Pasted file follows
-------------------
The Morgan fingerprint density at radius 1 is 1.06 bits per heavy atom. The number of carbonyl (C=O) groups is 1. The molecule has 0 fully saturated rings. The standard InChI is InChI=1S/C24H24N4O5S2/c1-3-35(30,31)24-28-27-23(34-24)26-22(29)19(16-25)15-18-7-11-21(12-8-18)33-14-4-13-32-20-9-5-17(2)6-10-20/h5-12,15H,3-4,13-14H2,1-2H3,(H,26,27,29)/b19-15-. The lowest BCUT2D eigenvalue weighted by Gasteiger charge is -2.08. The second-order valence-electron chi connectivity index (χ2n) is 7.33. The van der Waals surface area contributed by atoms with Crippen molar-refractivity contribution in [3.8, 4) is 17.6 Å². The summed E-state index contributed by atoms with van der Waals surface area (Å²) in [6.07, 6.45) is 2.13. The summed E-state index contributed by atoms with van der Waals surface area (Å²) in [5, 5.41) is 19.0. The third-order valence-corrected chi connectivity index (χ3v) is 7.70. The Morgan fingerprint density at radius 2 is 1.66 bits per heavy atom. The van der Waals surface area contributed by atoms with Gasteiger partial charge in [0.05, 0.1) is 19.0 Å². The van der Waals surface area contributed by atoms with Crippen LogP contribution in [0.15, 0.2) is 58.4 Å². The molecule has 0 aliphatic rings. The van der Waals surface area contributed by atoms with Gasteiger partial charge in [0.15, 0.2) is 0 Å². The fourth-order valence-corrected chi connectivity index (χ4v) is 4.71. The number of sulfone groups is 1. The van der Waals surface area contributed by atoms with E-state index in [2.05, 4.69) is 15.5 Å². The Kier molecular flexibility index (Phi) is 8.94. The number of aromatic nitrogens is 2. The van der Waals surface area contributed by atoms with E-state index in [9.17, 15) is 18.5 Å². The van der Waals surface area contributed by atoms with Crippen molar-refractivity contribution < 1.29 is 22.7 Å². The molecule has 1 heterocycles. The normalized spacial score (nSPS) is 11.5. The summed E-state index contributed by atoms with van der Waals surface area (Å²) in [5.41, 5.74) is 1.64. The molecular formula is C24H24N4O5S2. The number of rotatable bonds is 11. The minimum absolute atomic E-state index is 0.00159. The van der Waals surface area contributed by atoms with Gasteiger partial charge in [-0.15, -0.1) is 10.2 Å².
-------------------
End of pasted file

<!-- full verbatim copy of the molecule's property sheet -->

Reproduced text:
The Morgan fingerprint density at radius 1 is 1.06 bits per heavy atom. The number of carbonyl (C=O) groups is 1. The molecule has 0 fully saturated rings. The standard InChI is InChI=1S/C24H24N4O5S2/c1-3-35(30,31)24-28-27-23(34-24)26-22(29)19(16-25)15-18-7-11-21(12-8-18)33-14-4-13-32-20-9-5-17(2)6-10-20/h5-12,15H,3-4,13-14H2,1-2H3,(H,26,27,29)/b19-15-. The lowest BCUT2D eigenvalue weighted by Gasteiger charge is -2.08. The second-order valence-electron chi connectivity index (χ2n) is 7.33. The van der Waals surface area contributed by atoms with Crippen molar-refractivity contribution in [3.8, 4) is 17.6 Å². The summed E-state index contributed by atoms with van der Waals surface area (Å²) in [6.07, 6.45) is 2.13. The summed E-state index contributed by atoms with van der Waals surface area (Å²) in [5, 5.41) is 19.0. The third-order valence-corrected chi connectivity index (χ3v) is 7.70. The Morgan fingerprint density at radius 2 is 1.66 bits per heavy atom. The van der Waals surface area contributed by atoms with Gasteiger partial charge in [0.05, 0.1) is 19.0 Å². The van der Waals surface area contributed by atoms with Crippen LogP contribution in [0.15, 0.2) is 58.4 Å². The molecule has 0 aliphatic rings. The van der Waals surface area contributed by atoms with Gasteiger partial charge in [0.15, 0.2) is 0 Å². The fourth-order valence-corrected chi connectivity index (χ4v) is 4.71. The number of sulfone groups is 1. The van der Waals surface area contributed by atoms with E-state index in [2.05, 4.69) is 15.5 Å². The Kier molecular flexibility index (Phi) is 8.94. The number of aromatic nitrogens is 2. The van der Waals surface area contributed by atoms with E-state index in [9.17, 15) is 18.5 Å². The van der Waals surface area contributed by atoms with Crippen molar-refractivity contribution < 1.29 is 22.7 Å². The molecule has 1 heterocycles. The normalized spacial score (nSPS) is 11.5. The summed E-state index contributed by atoms with van der Waals surface area (Å²) in [5.41, 5.74) is 1.64. The molecular formula is C24H24N4O5S2. The number of rotatable bonds is 11. The minimum absolute atomic E-state index is 0.00159. The van der Waals surface area contributed by atoms with Gasteiger partial charge in [-0.15, -0.1) is 10.2 Å².